Real Madrid went into the second-leg of their Champions League semi-final against Bayern Munich last night with a slender lead after Karim Benzema’s goal in Madrid a week ago had given them a 1-0 first-leg advantage.
The Germans monopolised possession that night in Santiago Bernabeu and the expectation therefore was that the return in Munich could prove a close-run affair.
Bayern did enjoy more possession once again but very little else as, with just 29 per cent of the ball, a rampant Madrid inflicted on Pep Guardiola what was surely one of his worst nights in football.
It was an incredible turnaround from this time last year when, in the final stages of Jupp Heynckes’ reign, Bayern inflicted a 7-0 aggregate defeat on Barcelona as Madrid were being eliminated by Borussia Dortmund.
This season, Carlo Ancelotti’s men have done for three German sides and, having secured their ninth Champions League win 12 years ago in Glasgow, they will be hoping that their long wait for La Decima is to end next month in Lisbon. A repeat of last night’s performance could be too much for either Chelsea or Atletico Madrid, who meet in London tonight.
Much pre-match discussion had focused on the importance of Madrid’s front line of Benzema, Gareth Bale and Cristiano Ronaldo coming out of the blocks quickly, enabling Los Blancos to add to their first-leg advantage without delay.
The defensive limitations of Angel Di Maria and Luka Modric were said to be of concern, not to mention the unpredictable volatility of Pepe and Sergio Ramos in the face of a lethal Bayern attack.
Ancelotti’s side did start in explosive fashion as Bayern looked once again to dominate the ball, but it was Ramos who made the pre-match predictions sound ridiculous. With just 20 minutes gone, the defender had risen twice with towering headers from set- pieces, the first from Modric’s corner and the second from a Di Maria free kick flicked on by Pepe.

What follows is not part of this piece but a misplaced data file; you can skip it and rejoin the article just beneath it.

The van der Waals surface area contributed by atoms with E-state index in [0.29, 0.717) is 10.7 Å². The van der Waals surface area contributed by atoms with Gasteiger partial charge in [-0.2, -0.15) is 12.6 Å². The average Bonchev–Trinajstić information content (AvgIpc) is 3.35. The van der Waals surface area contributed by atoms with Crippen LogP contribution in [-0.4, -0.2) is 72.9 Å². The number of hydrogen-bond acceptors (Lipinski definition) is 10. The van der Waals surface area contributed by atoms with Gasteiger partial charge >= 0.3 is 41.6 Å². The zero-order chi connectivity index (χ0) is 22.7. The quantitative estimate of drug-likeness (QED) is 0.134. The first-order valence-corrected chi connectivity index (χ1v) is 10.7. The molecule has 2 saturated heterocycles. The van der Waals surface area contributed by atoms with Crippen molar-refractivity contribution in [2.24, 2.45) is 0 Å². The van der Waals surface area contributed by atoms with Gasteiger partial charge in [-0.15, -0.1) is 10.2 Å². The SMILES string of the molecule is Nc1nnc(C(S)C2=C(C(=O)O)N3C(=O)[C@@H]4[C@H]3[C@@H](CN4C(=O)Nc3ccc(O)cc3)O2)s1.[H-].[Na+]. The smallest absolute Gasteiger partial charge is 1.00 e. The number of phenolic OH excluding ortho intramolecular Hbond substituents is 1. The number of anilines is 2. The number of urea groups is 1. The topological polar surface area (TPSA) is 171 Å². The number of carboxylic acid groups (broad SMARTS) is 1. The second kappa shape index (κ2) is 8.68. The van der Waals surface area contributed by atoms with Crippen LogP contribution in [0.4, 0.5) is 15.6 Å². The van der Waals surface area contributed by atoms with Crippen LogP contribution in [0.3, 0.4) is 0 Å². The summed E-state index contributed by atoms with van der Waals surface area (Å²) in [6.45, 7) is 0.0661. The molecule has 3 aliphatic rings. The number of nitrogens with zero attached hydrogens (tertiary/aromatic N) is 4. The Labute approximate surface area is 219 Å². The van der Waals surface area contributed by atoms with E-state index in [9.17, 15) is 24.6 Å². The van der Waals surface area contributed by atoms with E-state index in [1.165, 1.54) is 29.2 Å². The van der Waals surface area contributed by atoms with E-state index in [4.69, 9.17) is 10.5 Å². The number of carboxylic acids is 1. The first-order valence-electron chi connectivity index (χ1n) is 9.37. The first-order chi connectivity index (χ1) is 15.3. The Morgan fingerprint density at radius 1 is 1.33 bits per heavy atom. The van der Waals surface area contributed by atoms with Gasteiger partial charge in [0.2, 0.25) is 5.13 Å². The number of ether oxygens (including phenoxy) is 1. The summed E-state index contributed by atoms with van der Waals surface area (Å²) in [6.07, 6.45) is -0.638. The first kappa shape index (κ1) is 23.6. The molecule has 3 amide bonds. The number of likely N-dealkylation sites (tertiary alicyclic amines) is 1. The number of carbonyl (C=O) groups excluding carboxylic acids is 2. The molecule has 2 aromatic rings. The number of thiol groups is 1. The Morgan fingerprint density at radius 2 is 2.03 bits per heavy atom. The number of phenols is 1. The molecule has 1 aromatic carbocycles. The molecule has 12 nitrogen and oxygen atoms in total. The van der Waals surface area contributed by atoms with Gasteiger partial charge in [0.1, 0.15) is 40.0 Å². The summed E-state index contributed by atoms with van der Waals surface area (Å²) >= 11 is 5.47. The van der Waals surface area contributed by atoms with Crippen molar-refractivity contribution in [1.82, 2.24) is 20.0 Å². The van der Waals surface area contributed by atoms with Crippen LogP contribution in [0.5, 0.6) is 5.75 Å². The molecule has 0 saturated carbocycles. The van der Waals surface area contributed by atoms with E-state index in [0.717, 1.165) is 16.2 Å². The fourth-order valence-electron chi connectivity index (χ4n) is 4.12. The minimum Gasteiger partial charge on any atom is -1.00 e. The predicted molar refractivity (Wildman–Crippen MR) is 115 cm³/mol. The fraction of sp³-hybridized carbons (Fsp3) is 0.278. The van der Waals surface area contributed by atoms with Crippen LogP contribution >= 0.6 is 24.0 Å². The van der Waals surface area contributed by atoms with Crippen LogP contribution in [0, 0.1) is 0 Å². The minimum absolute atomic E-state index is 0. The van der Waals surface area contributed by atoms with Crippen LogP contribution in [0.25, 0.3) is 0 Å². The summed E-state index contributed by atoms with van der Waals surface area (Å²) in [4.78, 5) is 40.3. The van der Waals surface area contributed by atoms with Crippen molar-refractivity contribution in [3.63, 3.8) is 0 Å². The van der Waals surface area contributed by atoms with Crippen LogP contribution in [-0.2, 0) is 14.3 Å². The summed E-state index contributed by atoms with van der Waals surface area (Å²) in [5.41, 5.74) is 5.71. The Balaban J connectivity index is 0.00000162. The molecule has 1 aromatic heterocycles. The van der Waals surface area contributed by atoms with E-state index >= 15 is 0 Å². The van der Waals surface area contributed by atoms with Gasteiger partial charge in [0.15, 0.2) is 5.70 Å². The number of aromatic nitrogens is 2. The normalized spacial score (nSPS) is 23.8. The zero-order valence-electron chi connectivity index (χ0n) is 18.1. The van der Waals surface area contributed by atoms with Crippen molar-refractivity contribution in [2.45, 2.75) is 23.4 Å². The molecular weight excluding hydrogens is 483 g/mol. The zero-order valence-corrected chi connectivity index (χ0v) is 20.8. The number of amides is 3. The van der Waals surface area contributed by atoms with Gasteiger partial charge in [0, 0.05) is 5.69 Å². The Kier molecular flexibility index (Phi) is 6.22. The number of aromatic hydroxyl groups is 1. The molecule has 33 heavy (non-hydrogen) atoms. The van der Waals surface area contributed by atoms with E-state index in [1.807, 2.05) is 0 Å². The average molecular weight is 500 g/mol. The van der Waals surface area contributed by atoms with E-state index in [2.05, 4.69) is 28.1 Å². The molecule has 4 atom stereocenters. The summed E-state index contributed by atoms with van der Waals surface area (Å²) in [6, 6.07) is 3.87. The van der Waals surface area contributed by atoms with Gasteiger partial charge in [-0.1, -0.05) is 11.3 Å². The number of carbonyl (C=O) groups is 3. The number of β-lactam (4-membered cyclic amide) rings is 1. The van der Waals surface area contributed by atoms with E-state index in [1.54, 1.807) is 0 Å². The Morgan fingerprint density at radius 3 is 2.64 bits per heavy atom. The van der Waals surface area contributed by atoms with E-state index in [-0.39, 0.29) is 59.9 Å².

Bayern’s defence was in shreds, but Madrid were still content to let them enjoy the majority of possession while repeatedly hitting the Bundesliga champions on the break. The passing accuracy of Modric in midfield, however, broke up Bayern’s fluency while Ancelotti’s defence looked invincible whenever the German side threatened.
Once again, Madrid produced a great counter-attacking display and, with only 34 minutes played, the tie was all but over. Bale’s run and exquisite pass set up Ronaldo for a record 15th Champions League goal this season – and Madrid’s record 35th- with both figures increasing still as the Portuguese grabbed a late fourth on the night to make it 5-0 in the tie. Ancelotti afterwards proclaimed it as his side’s finest display of the season, labelling his players as “perfect.”
Whoever provides their opposition in Lisbon will display a stark contrast to the scintillating football produced by Real Madrid. An all-Spanish clash with Atletico would pitch city rivals together in a European final for the first time ever and provide Ancelotti with an opportunity for revenge if, as seems likely, Diego Simeone’s side pips them to the title.
A Madrid-Chelsea final would create endless hype off the pitch around Jose Mourinho, while the game itself would set up an intriguing contrast between Mourinho’s masterful displays of ‘anti-football’ and the expansive flair with which Madrid dispatched Bayern so conclusively.
On last night’s showing, as well as on the evidence of their record-breaking Champions League season, La Decima would be a worthy accolade for Ancelotti’s Real Madrid.